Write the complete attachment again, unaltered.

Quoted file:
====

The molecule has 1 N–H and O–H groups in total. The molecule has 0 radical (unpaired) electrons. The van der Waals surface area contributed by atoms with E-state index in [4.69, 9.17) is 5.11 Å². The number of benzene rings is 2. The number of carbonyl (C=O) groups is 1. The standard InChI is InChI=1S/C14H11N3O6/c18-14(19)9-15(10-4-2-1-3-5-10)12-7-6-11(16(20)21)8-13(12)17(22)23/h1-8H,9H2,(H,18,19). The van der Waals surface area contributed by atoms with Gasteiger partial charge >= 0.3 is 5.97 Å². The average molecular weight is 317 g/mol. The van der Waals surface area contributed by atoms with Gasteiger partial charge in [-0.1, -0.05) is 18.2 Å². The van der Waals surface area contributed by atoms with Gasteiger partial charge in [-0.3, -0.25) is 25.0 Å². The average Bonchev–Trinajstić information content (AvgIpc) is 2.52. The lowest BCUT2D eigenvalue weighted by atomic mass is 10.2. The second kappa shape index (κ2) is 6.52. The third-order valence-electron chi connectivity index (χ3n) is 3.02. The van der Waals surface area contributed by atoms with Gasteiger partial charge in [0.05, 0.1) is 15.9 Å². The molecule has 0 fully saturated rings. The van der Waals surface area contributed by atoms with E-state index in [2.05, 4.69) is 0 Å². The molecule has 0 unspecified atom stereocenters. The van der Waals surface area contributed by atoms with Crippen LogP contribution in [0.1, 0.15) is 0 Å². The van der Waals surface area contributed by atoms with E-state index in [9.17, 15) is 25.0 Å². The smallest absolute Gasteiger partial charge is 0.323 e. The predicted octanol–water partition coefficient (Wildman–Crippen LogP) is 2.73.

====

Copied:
The molecule has 1 N–H and O–H groups in total. The molecule has 0 radical (unpaired) electrons. The van der Waals surface area contributed by atoms with E-state index in [4.69, 9.17) is 5.11 Å². The number of benzene rings is 2. The number of carbonyl (C=O) groups is 1. The standard InChI is InChI=1S/C14H11N3O6/c18-14(19)9-15(10-4-2-1-3-5-10)12-7-6-11(16(20)21)8-13(12)17(22)23/h1-8H,9H2,(H,18,19). The van der Waals surface area contributed by atoms with Gasteiger partial charge >= 0.3 is 5.97 Å². The average molecular weight is 317 g/mol. The van der Waals surface area contributed by atoms with Gasteiger partial charge in [-0.1, -0.05) is 18.2 Å². The van der Waals surface area contributed by atoms with Gasteiger partial charge in [-0.3, -0.25) is 25.0 Å². The average Bonchev–Trinajstić information content (AvgIpc) is 2.52. The lowest BCUT2D eigenvalue weighted by atomic mass is 10.2. The second kappa shape index (κ2) is 6.52. The third-order valence-electron chi connectivity index (χ3n) is 3.02. The van der Waals surface area contributed by atoms with Gasteiger partial charge in [0.05, 0.1) is 15.9 Å². The molecule has 0 fully saturated rings. The van der Waals surface area contributed by atoms with E-state index in [2.05, 4.69) is 0 Å². The molecule has 0 unspecified atom stereocenters. The van der Waals surface area contributed by atoms with Crippen LogP contribution in [0.1, 0.15) is 0 Å². The van der Waals surface area contributed by atoms with E-state index in [9.17, 15) is 25.0 Å². The smallest absolute Gasteiger partial charge is 0.323 e. The predicted octanol–water partition coefficient (Wildman–Crippen LogP) is 2.73.